Nearly one-third of the 80,730 Eastern European workers who entered Britain between May and September this year took jobs in hospitality and catering.
According to the British Hospitality Association (BHA), 76% of the 24,170 new workers who joined the trade under the Government's Worker Registration Scheme took up permanent roles.
The majority of immigrants came from Poland (56%), followed by Lithuania (17%) and Slovakia (10%). Others came from the Czech Republic, Latvia, Hungary, Estonia and Slovenia.
London was their principal destination, attracting 40% (or 9,590) of all newcomers to the hospitality trade and half of all Eastern Europeans who travelled to the UK.
Other popular destinations for catering and hospitality staff were southern and central England, which attracted 2,840 of newcomers, the South-east (2,490) and the South-west (1,705).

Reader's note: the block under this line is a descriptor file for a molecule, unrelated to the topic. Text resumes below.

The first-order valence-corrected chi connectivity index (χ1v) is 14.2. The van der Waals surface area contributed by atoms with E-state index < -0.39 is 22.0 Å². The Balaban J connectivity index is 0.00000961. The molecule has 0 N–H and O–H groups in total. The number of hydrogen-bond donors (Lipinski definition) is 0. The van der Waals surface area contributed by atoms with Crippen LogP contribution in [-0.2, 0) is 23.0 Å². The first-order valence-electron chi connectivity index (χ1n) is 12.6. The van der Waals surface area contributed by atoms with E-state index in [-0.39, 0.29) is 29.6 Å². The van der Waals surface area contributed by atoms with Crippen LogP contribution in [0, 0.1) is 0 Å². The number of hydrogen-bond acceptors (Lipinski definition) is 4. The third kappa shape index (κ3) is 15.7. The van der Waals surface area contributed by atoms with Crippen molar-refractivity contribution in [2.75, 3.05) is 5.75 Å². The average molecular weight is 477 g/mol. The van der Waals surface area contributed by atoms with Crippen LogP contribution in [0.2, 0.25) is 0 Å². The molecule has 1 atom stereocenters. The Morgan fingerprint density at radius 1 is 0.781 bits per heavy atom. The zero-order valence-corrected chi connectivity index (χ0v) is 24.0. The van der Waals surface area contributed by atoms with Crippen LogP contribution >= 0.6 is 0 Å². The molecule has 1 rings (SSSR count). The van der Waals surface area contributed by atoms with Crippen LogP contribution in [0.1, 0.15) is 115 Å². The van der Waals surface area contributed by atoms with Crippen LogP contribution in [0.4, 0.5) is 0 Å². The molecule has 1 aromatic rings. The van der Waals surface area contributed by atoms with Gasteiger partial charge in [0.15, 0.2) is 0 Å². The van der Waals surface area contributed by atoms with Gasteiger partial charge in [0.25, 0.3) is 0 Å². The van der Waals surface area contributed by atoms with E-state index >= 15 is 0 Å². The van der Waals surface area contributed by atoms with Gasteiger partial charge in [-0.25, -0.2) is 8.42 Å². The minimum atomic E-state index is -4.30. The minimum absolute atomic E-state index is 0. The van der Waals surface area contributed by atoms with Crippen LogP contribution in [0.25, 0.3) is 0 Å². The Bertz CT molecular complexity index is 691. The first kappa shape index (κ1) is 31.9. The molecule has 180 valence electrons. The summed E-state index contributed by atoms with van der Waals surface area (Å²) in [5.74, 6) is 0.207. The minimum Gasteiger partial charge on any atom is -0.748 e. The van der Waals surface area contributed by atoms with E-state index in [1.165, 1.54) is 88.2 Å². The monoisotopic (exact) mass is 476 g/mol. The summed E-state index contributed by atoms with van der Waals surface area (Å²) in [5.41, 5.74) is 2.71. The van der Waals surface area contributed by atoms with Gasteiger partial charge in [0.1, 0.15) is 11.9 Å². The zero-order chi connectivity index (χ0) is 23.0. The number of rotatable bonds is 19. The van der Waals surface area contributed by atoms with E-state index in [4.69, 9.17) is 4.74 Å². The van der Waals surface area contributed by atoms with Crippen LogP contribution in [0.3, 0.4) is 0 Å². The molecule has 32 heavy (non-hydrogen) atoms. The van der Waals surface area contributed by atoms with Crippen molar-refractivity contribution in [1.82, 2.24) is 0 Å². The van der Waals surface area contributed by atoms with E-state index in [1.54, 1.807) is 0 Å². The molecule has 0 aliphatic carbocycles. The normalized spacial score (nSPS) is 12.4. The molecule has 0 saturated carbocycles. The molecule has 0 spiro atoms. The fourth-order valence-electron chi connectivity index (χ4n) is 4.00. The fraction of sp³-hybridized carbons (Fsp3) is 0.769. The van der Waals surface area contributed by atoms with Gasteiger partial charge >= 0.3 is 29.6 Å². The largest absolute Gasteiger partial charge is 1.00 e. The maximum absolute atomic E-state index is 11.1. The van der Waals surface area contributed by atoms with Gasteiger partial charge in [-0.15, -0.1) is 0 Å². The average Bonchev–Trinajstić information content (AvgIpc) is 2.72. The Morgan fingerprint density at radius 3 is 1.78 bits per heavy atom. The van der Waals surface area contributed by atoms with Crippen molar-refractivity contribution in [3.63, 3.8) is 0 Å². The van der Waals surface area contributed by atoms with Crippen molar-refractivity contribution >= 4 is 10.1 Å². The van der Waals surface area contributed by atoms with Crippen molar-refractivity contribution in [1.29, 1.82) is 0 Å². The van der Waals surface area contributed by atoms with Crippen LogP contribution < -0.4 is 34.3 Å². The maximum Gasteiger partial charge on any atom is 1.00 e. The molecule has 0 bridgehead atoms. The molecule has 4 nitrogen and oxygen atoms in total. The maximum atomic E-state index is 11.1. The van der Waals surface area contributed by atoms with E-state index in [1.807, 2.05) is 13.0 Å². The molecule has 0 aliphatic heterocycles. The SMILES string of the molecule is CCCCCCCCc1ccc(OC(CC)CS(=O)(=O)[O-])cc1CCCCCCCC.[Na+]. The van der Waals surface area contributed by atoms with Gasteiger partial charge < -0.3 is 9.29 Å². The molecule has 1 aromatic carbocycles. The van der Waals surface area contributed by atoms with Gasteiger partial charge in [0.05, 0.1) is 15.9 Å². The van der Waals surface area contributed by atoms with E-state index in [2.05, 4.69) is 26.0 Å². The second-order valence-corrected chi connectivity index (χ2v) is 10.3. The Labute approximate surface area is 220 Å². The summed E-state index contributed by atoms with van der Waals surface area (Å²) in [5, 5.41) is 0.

More than one-third of the Eastern Europeans who headed for Scotland chose jobs in hospitality and catering, filling 1,745 vacancies.
Overall, the majority of immigrants took low-skilled jobs, with just 265 filling roles as managers and as head or second chefs.
Most came over as kitchen and catering assistants (3,035), as waiters or waitresses (2,745), or as maids or room attendants (1,745). Bar staff accounted for 3% of all job placements between July and September.
Martin Couchman, deputy chief executive of the BHA, said that the new immigrants were helping to fill some jobs. "But the numbers are not that great and are not filling the 100,000 vacancies," he said. "We need the other schemes to continue."
Source: Caterer & Hotelkeeper magazine, 18 November 2004